And finally there’s the battle themes. “Shout Your Soul” sticks to the formula of his normal battle themes, with its frenetic synth rock stylings and motivating violin lead. Some will find it a welcome throwback to his classic Tales and Star Ocean battle themes, others will find it dated and predictable. Potential highlights in similar vein are the harder-edged “Daemon’s Assault”, the retro-flavoured “The Way of the Embodied Dragon”, and the relatively well-developed Xillia throwback “Clenched Fist and the Sword Dances”. Others such as “The Will That Opposes Reason” and “Burn Your Soul & Fly” have their moments but, like so much of the soundtrack, lacks the refinement to stand out among the best is the series’ best. And then there are those tracks that are simply unpleasant to listen to: “The Line Between Persistence and Affection”, “Masters of the Heavenly Steppes”, “Sudden Attack of Dire Foe”, and “Flames of Vengeance”. “Flames of Vengeance” is perhaps the single most jarring composition I’ve heard from Sakuraba (and not in a good Drakengard kind of way), blending all the worst features of his orchestral and rock stylings into a single intolerable mess.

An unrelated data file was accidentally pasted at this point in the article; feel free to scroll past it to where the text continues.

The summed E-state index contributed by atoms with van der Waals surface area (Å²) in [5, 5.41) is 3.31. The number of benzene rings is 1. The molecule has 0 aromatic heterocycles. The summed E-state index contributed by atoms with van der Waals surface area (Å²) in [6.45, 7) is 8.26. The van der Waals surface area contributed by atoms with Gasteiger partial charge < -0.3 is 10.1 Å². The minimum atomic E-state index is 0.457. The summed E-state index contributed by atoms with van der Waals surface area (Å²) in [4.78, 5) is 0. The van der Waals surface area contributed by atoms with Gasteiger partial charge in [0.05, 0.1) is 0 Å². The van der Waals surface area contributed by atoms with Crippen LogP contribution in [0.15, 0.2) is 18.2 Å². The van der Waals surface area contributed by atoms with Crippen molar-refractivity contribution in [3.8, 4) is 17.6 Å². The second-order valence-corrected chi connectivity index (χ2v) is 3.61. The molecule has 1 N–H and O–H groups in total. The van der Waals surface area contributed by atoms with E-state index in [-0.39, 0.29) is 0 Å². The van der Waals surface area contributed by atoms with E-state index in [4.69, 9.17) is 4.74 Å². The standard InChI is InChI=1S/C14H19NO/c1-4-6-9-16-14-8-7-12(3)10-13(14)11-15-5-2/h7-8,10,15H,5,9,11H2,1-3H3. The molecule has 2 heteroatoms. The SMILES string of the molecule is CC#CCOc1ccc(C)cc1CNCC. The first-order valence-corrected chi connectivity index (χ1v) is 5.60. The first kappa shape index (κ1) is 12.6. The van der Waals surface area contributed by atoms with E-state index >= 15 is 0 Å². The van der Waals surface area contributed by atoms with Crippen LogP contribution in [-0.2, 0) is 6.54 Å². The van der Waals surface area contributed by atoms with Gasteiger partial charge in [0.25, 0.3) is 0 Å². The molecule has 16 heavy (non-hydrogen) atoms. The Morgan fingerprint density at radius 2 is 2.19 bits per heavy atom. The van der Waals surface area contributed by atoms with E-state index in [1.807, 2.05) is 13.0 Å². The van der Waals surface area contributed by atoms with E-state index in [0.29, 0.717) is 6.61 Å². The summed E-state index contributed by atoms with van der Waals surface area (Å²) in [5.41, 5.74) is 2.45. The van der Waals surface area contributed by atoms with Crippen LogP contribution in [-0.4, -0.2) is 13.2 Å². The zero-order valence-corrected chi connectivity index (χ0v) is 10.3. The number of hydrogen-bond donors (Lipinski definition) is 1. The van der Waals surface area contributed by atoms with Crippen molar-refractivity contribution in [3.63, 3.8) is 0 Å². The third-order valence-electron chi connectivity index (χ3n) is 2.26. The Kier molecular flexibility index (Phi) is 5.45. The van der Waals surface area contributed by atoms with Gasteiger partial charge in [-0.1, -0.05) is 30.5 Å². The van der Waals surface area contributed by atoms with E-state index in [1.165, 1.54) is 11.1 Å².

The Tales of Berseria soundtrack isn’t merely a step down from the Tales of Zestiria soundtrack. It’s a low point for the series and its composer in general. The majority of the pieces on the soundtrack feature unmemorable melodies, formulaic stylings, thin development and arrangement, and extremely dated synthesis. While there are a few genuine highlights, these are dwarfed by compositions that are downright awful. I’m astonished by the lack of quality control here, from both composer and developer, and hope that lessons have been learned from this soundtrack’s reception. I would only recommend this soundtrack for those who especially enjoyed the music in the game. For everyone else, use the 4200 JPY you could have spent on this on the best soundtracks of the Tales series instead.
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Posted on April 23, 2017 by Chris Greening. Last modified on April 23, 2017.